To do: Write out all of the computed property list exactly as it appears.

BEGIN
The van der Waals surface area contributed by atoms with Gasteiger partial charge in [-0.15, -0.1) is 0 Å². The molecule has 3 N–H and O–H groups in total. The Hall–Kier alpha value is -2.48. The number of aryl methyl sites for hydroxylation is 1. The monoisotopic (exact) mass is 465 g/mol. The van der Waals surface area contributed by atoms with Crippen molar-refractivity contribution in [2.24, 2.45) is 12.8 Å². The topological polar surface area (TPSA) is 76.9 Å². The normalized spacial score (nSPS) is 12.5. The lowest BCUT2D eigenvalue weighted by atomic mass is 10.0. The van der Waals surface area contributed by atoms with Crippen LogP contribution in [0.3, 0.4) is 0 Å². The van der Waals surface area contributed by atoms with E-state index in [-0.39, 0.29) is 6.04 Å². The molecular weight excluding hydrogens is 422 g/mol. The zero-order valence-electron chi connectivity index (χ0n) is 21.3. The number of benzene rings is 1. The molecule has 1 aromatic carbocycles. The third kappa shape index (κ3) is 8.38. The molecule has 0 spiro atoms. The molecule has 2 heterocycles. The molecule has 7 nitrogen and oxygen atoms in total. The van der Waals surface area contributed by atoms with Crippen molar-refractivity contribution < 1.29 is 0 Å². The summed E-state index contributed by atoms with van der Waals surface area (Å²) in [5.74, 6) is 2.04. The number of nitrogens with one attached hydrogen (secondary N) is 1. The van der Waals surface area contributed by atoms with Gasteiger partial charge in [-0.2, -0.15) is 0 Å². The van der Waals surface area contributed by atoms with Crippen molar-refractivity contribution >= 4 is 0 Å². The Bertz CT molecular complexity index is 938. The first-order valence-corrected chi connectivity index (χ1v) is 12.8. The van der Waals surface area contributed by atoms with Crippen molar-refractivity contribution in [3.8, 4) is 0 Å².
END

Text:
The van der Waals surface area contributed by atoms with Gasteiger partial charge in [-0.15, -0.1) is 0 Å². The molecule has 3 N–H and O–H groups in total. The Hall–Kier alpha value is -2.48. The number of aryl methyl sites for hydroxylation is 1. The monoisotopic (exact) mass is 465 g/mol. The van der Waals surface area contributed by atoms with Crippen molar-refractivity contribution in [2.24, 2.45) is 12.8 Å². The topological polar surface area (TPSA) is 76.9 Å². The normalized spacial score (nSPS) is 12.5. The lowest BCUT2D eigenvalue weighted by atomic mass is 10.0. The van der Waals surface area contributed by atoms with Crippen LogP contribution in [0.3, 0.4) is 0 Å². The van der Waals surface area contributed by atoms with E-state index in [-0.39, 0.29) is 6.04 Å². The molecular weight excluding hydrogens is 422 g/mol. The zero-order valence-electron chi connectivity index (χ0n) is 21.3. The number of benzene rings is 1. The molecule has 1 aromatic carbocycles. The third kappa shape index (κ3) is 8.38. The molecule has 0 spiro atoms. The molecule has 2 heterocycles. The molecule has 7 nitrogen and oxygen atoms in total. The van der Waals surface area contributed by atoms with Crippen molar-refractivity contribution < 1.29 is 0 Å². The summed E-state index contributed by atoms with van der Waals surface area (Å²) in [5.74, 6) is 2.04. The number of nitrogens with one attached hydrogen (secondary N) is 1. The van der Waals surface area contributed by atoms with Gasteiger partial charge in [-0.2, -0.15) is 0 Å². The van der Waals surface area contributed by atoms with Crippen molar-refractivity contribution >= 4 is 0 Å². The Bertz CT molecular complexity index is 938. The first-order valence-corrected chi connectivity index (χ1v) is 12.8. The van der Waals surface area contributed by atoms with Crippen molar-refractivity contribution in [3.8, 4) is 0 Å².